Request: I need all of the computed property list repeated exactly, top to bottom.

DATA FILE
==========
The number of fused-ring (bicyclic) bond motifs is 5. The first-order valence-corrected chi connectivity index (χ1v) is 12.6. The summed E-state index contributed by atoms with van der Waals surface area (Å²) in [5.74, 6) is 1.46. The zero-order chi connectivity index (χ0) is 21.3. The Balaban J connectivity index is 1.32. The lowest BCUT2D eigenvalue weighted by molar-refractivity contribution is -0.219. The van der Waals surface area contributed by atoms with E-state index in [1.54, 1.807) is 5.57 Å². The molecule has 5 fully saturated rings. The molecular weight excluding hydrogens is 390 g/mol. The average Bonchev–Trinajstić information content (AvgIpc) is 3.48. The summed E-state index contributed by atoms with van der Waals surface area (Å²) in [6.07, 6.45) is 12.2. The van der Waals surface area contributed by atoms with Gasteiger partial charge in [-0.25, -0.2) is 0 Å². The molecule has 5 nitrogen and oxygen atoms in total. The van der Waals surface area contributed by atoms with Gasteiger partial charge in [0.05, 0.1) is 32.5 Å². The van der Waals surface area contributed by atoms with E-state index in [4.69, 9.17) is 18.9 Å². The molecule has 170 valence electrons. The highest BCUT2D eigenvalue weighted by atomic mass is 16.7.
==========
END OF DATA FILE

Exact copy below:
The number of fused-ring (bicyclic) bond motifs is 5. The first-order valence-corrected chi connectivity index (χ1v) is 12.6. The summed E-state index contributed by atoms with van der Waals surface area (Å²) in [5.74, 6) is 1.46. The zero-order chi connectivity index (χ0) is 21.3. The Balaban J connectivity index is 1.32. The lowest BCUT2D eigenvalue weighted by molar-refractivity contribution is -0.219. The van der Waals surface area contributed by atoms with E-state index in [1.54, 1.807) is 5.57 Å². The molecule has 5 fully saturated rings. The molecular weight excluding hydrogens is 390 g/mol. The average Bonchev–Trinajstić information content (AvgIpc) is 3.48. The summed E-state index contributed by atoms with van der Waals surface area (Å²) in [6.07, 6.45) is 12.2. The van der Waals surface area contributed by atoms with Gasteiger partial charge in [-0.25, -0.2) is 0 Å². The molecule has 5 nitrogen and oxygen atoms in total. The van der Waals surface area contributed by atoms with Gasteiger partial charge in [0.05, 0.1) is 32.5 Å². The van der Waals surface area contributed by atoms with E-state index in [4.69, 9.17) is 18.9 Å². The molecule has 170 valence electrons. The highest BCUT2D eigenvalue weighted by atomic mass is 16.7.